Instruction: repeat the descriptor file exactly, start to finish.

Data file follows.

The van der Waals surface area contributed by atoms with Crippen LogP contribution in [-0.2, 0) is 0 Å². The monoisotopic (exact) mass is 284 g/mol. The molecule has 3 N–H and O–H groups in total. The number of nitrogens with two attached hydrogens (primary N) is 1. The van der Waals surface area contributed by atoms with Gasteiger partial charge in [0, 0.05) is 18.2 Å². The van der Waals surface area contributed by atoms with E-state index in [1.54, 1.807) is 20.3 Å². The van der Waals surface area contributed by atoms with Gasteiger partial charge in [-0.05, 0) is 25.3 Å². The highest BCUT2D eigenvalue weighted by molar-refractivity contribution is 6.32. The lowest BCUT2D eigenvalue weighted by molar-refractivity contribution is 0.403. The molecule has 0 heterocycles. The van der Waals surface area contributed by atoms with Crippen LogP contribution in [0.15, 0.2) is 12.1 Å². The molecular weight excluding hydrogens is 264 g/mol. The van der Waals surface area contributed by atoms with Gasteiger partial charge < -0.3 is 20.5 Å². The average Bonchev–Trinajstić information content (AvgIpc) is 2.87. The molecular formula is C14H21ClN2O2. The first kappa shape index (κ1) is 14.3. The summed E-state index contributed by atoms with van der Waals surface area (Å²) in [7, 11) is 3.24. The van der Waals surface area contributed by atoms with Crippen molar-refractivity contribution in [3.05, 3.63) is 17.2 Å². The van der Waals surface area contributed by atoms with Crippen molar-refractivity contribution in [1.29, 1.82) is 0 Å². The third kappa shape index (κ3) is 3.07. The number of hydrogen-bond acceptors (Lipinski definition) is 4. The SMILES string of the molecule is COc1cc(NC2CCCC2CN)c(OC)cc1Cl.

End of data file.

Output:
The van der Waals surface area contributed by atoms with Crippen LogP contribution in [-0.2, 0) is 0 Å². The monoisotopic (exact) mass is 284 g/mol. The molecule has 3 N–H and O–H groups in total. The number of nitrogens with two attached hydrogens (primary N) is 1. The van der Waals surface area contributed by atoms with Gasteiger partial charge in [0, 0.05) is 18.2 Å². The van der Waals surface area contributed by atoms with E-state index in [1.54, 1.807) is 20.3 Å². The van der Waals surface area contributed by atoms with Gasteiger partial charge in [-0.05, 0) is 25.3 Å². The highest BCUT2D eigenvalue weighted by molar-refractivity contribution is 6.32. The lowest BCUT2D eigenvalue weighted by molar-refractivity contribution is 0.403. The molecule has 0 heterocycles. The van der Waals surface area contributed by atoms with Crippen LogP contribution in [0.15, 0.2) is 12.1 Å². The molecular weight excluding hydrogens is 264 g/mol. The van der Waals surface area contributed by atoms with Gasteiger partial charge < -0.3 is 20.5 Å². The average Bonchev–Trinajstić information content (AvgIpc) is 2.87. The molecular formula is C14H21ClN2O2. The first kappa shape index (κ1) is 14.3. The summed E-state index contributed by atoms with van der Waals surface area (Å²) in [7, 11) is 3.24. The van der Waals surface area contributed by atoms with Crippen molar-refractivity contribution in [3.05, 3.63) is 17.2 Å². The van der Waals surface area contributed by atoms with Crippen molar-refractivity contribution in [1.29, 1.82) is 0 Å². The third kappa shape index (κ3) is 3.07. The number of hydrogen-bond acceptors (Lipinski definition) is 4. The SMILES string of the molecule is COc1cc(NC2CCCC2CN)c(OC)cc1Cl.